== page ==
Game Review – T.I.M.E Stories, Estrella Drive

Game Review – T.I.M.E Stories, Estrella Drive

Ok. So I’ve been a long time supporter of T.I.M.E Stories. I adore the concept, it took me back to my childhood with the choose your own adventure stories or text-based adventure games, and I didn’t even care about replayability. Until now. I’ve finally found a scenario that makes me super angry. The reason I’m so annoyed by it? I loved playing every minute, until the final hurdle where it turned into the most frustrating scenario I’ve ever encountered.

In Hollywood, the ghosts of the past never sleep! Embark on your next adventure into the past with Estrella Drive, the sixth expansion for T.I.M.E Stories. Like all T.I.M.E Stories adventures, you and your fellow players are members of the T.I.M.E Agency, sent to investigate a disruption to the Time Stream. This time, you and your fellow agents are sent to 1982 to investigate a temporal anomaly in a supposedly haunted Hollywood mansion.

The scenario starts in 1982 in a haunted Hollywood mansion. The mansion was the location of a massacre in the 60’s, and you’re investigating the cause of a temporal loop. During this time, temporal fissures were explained as supernatural forces, hence why the mansion is considered haunted. I really liked this little detail, and the mission also sets you up for the big game twist later on.

Estrella Drive got off to a great start. This scenario has one of the strongest narratives I’ve seen. You have a clear mission, and exploring the setting helps the story unfold. In all honesty, I think that this scenario has potentially the best narrative of them all. We were invested in the story, the mission, and enjoyed unfolding clues as we went along.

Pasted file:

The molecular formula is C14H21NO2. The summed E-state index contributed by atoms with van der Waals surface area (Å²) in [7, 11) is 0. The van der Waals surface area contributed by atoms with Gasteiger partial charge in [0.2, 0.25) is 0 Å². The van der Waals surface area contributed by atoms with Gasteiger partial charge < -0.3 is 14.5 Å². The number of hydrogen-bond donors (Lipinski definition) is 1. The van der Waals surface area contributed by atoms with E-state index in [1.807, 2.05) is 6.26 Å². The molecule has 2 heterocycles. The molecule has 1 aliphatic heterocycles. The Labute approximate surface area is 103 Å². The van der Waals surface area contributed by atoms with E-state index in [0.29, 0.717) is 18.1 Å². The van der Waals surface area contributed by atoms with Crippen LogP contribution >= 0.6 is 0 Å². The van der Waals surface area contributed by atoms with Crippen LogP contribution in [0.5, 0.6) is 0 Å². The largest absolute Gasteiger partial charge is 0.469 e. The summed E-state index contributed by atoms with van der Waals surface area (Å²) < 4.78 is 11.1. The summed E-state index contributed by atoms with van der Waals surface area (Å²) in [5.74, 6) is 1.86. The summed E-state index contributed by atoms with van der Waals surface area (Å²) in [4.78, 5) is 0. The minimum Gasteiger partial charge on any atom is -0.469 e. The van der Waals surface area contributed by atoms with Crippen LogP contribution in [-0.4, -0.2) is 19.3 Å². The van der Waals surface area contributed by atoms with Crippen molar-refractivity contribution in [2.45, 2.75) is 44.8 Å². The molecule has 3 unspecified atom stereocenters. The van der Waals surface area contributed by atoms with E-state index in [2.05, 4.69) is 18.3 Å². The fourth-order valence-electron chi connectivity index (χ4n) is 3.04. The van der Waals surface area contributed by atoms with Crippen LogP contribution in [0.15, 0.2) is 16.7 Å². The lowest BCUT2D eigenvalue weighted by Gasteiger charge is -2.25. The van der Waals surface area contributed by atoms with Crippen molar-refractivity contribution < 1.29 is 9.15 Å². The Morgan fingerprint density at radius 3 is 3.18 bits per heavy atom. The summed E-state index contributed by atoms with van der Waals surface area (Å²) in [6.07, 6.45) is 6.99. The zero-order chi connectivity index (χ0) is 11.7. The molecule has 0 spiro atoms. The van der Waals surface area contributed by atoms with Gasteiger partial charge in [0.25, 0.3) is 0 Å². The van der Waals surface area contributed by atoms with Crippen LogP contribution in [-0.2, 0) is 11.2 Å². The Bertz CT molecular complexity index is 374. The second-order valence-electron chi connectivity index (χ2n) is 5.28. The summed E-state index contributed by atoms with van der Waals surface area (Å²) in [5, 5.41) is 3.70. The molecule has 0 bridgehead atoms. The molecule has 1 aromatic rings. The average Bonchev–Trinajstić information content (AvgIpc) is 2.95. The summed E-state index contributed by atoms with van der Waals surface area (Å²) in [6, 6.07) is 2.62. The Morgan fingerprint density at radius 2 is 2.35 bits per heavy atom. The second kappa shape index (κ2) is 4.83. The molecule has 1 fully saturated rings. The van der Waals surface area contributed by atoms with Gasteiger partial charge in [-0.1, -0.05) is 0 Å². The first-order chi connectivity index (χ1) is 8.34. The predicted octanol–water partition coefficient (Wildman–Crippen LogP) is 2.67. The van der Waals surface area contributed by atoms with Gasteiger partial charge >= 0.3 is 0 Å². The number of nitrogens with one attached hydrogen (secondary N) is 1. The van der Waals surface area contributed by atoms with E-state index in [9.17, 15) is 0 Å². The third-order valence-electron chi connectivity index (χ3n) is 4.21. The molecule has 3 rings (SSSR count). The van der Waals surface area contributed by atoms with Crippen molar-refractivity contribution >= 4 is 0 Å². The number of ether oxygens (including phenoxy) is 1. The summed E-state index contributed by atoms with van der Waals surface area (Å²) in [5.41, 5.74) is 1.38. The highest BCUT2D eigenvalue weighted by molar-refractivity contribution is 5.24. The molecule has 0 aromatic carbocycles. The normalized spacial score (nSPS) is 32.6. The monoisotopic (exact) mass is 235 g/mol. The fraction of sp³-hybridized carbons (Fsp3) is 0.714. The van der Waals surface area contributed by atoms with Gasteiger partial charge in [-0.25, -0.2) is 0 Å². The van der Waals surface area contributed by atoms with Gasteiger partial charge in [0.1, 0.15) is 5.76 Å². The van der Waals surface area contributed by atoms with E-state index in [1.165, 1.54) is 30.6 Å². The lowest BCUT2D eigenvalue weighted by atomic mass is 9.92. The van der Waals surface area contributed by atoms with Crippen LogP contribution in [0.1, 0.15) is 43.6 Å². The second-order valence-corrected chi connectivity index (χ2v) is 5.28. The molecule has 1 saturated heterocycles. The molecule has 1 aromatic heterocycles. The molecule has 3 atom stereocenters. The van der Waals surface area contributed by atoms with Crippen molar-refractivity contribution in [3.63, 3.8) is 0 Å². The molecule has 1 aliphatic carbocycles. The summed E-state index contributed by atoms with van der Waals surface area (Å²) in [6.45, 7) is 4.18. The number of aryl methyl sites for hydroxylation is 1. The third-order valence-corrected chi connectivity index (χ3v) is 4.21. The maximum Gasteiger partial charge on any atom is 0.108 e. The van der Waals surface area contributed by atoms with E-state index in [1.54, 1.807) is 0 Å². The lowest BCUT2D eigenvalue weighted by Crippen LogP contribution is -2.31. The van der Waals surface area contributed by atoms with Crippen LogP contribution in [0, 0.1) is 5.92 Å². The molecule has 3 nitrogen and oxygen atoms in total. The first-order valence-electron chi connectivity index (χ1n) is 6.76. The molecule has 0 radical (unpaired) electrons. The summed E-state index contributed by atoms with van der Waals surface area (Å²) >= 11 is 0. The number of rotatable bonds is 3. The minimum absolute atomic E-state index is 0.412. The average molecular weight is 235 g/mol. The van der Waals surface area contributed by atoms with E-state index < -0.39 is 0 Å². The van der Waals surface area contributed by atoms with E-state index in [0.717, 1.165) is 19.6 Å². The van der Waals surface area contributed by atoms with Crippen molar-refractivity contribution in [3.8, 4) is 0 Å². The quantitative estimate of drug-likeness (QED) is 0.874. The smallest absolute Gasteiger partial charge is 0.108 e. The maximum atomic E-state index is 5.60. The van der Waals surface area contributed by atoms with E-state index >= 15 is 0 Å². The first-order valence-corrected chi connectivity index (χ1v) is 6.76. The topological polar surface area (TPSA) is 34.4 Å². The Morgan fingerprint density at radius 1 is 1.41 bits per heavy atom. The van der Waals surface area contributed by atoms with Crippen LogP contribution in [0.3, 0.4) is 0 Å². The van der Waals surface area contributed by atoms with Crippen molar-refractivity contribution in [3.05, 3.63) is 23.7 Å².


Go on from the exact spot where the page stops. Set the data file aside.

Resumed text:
This continued into the second deck. This seems to be a common theme now with T.I.M.E Stories expansion, with a number of the more recent releases progressing you into a follow-on scenario. Usually, the second deck is a follow-on location, but Estrella Drive has a slightly different, but very interesting twist on the story progression.

Strangely, there was little in Estrella Drive to offer new or unusual game mechanics, at least nothing we haven’t seen before. Other recent releases have added in little extras, such as swapping receptacles, randomisation of challenges or alternative routes to the finish. In fact, Estrella Drive’s gameplay is a move back towards the traditional, straightforward mechanics of the original expansions. One other major difference is the actual lack of puzzles. There is little challenge, with progression as just linear movement while the story unfolds. Despite this, I still loved it, which I like to think is a credit to just how strong the narrative is.

Our first run into deck two went really well. We also used some reward tokens from previous games in an attempt to improve our final score. Unfortunately, we had made a minor mistake and failed our first run. Slightly annoyed, but knowing what we needed to correct, we replayed the second deck expecting a quick and easy finish.